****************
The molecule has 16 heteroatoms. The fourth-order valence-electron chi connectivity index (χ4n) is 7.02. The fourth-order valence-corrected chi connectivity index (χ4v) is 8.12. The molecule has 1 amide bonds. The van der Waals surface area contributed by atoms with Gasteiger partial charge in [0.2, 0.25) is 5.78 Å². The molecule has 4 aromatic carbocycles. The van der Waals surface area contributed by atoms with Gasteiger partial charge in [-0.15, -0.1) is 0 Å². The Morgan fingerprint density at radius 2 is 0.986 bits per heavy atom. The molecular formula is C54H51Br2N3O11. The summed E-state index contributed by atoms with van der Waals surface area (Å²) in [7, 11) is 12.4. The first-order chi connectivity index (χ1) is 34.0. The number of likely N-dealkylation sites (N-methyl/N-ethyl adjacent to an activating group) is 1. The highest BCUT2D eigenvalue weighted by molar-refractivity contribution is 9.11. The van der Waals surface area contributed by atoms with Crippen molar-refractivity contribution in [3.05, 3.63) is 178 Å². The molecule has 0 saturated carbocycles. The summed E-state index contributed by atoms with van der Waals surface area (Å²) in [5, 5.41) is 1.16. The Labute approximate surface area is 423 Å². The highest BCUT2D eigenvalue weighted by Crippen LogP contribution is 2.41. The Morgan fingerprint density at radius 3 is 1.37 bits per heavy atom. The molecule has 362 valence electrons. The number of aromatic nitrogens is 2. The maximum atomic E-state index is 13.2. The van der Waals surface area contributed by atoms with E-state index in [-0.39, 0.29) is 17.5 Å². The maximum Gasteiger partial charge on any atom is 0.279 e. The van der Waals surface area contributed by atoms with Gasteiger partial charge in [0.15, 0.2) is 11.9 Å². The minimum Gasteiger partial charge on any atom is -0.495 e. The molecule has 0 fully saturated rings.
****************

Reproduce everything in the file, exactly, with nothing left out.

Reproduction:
The molecule has 16 heteroatoms. The fourth-order valence-electron chi connectivity index (χ4n) is 7.02. The fourth-order valence-corrected chi connectivity index (χ4v) is 8.12. The molecule has 1 amide bonds. The van der Waals surface area contributed by atoms with Gasteiger partial charge in [0.2, 0.25) is 5.78 Å². The molecule has 4 aromatic carbocycles. The van der Waals surface area contributed by atoms with Gasteiger partial charge in [-0.15, -0.1) is 0 Å². The Morgan fingerprint density at radius 2 is 0.986 bits per heavy atom. The molecular formula is C54H51Br2N3O11. The summed E-state index contributed by atoms with van der Waals surface area (Å²) in [7, 11) is 12.4. The first-order chi connectivity index (χ1) is 34.0. The number of likely N-dealkylation sites (N-methyl/N-ethyl adjacent to an activating group) is 1. The highest BCUT2D eigenvalue weighted by molar-refractivity contribution is 9.11. The van der Waals surface area contributed by atoms with Crippen molar-refractivity contribution in [3.05, 3.63) is 178 Å². The molecule has 0 saturated carbocycles. The summed E-state index contributed by atoms with van der Waals surface area (Å²) in [5, 5.41) is 1.16. The Labute approximate surface area is 423 Å². The highest BCUT2D eigenvalue weighted by Crippen LogP contribution is 2.41. The Morgan fingerprint density at radius 3 is 1.37 bits per heavy atom. The molecule has 362 valence electrons. The number of aromatic nitrogens is 2. The maximum atomic E-state index is 13.2. The van der Waals surface area contributed by atoms with E-state index in [-0.39, 0.29) is 17.5 Å². The maximum Gasteiger partial charge on any atom is 0.279 e. The van der Waals surface area contributed by atoms with Gasteiger partial charge in [0.15, 0.2) is 11.9 Å². The minimum Gasteiger partial charge on any atom is -0.495 e. The molecule has 0 fully saturated rings.